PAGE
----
Should I put that on my resume? By Melissa Llarena
Writing a great resume is hard. To condense your background and accomplishments into 1-2 pages and have it stand out amongst hundreds of resumes is painful but necessary. Crafting a top-notch resume requires being thoughtful and knowing what to include to help you get your foot in the door.
As someone with a unique professional background who has transitioned across multiple business units and now coaches others on how to do the same, I understand how to build a resume that stays true to who you are while differentiating you from the competition. I am also well-versed in helping clients answer the question, “Should I put that on my resume?”
Here are the 10 common scenarios I have encountered and my advice on what to include:
1. Scenario: You worked full-time at a company for less than a year
Verdict: It depends.
No, if you left on poor terms and do not have a reference from that job.
Yes, if you left on good terms and the opportunity fills a resume gap (e.g. time or skill).
Throughout my years of coaching professionals with varying backgrounds, the response to this scenario has often been yes. Explaining a gap in a resume is always something that should be proactively addressed in person and on paper.
2. Scenario: You freelanced and took on short-term assignments while unemployed
Freelancing shows that you’re a self-starter, so it’s important you highlight that quality. Depending on the length of your freelance work, you can either list each assignment separately or put all your freelance jobs under one title (tip: if you have several clients, create a company name for yourself and list all freelance work under it).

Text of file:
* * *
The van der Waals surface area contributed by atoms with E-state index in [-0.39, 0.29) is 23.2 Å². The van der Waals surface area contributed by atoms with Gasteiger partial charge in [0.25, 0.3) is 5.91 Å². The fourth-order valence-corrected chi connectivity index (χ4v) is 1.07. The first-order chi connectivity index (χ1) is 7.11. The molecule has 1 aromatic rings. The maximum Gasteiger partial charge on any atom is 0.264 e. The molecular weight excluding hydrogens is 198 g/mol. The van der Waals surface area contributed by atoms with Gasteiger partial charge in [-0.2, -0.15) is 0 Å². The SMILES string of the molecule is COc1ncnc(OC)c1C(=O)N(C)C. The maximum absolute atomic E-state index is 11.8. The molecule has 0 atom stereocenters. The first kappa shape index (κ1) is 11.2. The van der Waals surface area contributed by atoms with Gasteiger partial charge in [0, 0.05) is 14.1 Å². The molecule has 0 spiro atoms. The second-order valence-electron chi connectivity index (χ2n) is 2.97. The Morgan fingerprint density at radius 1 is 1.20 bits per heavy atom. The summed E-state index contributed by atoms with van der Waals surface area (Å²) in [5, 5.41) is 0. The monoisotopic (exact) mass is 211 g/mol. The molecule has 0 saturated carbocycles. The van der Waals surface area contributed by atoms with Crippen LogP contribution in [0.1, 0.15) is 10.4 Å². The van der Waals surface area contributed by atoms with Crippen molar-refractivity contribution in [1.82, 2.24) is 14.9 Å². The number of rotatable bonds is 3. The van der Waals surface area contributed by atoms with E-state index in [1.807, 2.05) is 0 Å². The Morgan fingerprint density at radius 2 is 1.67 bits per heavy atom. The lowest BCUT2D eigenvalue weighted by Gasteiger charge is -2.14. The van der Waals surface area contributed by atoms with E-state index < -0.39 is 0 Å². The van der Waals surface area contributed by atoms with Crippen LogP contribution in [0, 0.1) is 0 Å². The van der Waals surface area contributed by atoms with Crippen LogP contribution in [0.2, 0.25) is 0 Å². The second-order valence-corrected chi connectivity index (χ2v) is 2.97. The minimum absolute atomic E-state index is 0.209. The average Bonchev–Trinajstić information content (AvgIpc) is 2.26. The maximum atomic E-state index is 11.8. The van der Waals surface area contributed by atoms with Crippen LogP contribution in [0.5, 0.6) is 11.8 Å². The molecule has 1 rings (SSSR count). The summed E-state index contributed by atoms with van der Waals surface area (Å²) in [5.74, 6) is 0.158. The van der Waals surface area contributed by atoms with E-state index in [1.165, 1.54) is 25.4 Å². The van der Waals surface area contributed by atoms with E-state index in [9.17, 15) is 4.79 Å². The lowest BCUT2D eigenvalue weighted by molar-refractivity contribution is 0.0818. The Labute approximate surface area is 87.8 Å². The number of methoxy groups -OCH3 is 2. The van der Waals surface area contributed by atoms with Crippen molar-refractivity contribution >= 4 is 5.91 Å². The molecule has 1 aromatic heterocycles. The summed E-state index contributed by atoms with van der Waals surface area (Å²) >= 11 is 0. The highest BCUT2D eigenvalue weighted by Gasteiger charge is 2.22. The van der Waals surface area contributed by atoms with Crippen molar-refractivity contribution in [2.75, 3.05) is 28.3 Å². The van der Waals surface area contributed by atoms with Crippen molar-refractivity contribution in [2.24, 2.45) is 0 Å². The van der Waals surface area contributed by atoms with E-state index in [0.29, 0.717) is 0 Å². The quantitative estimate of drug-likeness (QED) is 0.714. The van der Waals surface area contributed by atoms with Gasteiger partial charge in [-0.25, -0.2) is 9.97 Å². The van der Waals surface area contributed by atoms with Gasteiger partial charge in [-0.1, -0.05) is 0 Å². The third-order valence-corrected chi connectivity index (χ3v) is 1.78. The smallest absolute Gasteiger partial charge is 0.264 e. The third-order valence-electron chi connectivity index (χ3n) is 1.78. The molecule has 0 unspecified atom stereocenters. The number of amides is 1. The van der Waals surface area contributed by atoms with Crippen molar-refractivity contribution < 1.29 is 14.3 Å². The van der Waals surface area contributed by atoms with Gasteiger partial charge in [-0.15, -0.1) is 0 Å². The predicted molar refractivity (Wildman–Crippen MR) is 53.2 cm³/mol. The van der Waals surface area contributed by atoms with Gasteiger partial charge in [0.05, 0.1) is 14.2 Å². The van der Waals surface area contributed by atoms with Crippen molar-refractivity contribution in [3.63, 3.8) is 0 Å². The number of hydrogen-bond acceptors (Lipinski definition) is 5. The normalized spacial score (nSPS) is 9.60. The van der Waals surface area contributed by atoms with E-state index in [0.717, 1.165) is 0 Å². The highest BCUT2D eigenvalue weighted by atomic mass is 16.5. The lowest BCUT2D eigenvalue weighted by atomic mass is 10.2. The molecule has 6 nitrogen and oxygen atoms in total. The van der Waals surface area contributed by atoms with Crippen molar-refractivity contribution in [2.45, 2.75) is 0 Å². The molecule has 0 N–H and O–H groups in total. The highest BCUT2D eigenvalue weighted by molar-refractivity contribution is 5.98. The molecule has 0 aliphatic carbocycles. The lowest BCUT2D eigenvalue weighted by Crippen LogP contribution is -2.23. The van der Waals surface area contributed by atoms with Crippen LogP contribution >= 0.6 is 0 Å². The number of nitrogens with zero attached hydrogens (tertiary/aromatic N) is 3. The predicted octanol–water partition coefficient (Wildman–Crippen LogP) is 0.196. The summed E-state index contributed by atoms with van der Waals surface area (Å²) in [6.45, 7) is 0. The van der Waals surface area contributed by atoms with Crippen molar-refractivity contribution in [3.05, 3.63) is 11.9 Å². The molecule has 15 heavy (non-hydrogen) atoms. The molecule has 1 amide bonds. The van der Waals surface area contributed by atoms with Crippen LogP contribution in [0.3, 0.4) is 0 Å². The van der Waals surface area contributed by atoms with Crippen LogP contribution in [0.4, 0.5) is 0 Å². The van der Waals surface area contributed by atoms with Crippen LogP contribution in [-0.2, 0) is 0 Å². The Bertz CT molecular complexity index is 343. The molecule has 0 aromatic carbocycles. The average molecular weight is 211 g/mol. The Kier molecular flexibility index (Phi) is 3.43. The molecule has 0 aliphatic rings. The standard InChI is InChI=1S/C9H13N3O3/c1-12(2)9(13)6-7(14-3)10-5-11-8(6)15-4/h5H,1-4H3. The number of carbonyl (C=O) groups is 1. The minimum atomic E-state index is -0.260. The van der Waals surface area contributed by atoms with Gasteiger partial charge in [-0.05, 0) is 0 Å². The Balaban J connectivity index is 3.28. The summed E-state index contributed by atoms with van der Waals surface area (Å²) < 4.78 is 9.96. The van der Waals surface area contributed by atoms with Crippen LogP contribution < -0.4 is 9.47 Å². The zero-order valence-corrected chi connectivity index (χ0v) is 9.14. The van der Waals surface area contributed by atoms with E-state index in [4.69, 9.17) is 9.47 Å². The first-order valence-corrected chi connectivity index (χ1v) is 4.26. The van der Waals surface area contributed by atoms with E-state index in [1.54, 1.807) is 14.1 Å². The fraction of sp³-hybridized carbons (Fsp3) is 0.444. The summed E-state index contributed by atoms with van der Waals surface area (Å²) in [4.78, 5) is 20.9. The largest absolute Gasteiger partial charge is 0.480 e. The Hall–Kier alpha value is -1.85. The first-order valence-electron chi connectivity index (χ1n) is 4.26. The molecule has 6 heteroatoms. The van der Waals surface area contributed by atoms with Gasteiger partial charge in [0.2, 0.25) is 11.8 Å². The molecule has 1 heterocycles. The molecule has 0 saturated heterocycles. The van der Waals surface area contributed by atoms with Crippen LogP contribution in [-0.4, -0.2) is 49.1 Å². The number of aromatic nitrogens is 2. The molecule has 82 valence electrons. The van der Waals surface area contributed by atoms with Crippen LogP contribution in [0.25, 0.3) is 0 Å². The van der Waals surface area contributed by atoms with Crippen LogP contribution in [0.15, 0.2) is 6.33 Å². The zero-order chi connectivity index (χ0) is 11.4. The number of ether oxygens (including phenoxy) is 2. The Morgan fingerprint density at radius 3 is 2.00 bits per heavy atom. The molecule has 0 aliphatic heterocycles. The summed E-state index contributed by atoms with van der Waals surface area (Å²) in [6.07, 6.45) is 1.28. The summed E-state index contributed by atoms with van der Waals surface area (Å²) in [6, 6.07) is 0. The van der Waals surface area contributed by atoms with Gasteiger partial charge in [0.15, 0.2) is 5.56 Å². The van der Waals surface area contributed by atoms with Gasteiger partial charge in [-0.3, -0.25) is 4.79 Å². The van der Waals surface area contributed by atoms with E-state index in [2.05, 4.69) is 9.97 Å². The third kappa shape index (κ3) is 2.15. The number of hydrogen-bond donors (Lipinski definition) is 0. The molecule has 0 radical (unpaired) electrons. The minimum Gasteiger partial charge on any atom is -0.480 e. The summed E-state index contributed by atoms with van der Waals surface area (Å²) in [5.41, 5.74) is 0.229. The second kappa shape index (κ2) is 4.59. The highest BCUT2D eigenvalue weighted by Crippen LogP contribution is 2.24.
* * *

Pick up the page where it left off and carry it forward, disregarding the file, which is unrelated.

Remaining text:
3. Scenario: You volunteer for an organization on the weekends
This is a great opportunity to highlight what you’ve accomplished as a volunteer. It also shows strong leadership and project management, and you can use your volunteer work to illustrate skills that are relevant to the position you want. Include this under additional data or interests.
Side note: Use this opportunity to showcase your extracurricular interests to your advantage. For example, one client of mine chose to highlight his commitment to education because his prospective employer also displayed a similar commitment through the company’s CSR efforts.
4. Scenario: You want to share your job objectives with potential employers
Verdict: Leave this out.
While objective statements were once seen as something to list on a resume, this is no longer the case. Instead, focus on the hiring manager’s wants and include a summary statement that will speak to the desired skill set for the job being filled. Here are examples of good summaries for inspiration.
5. Scenario: You are active on social media
Verdict: Yes, however proceed with caution.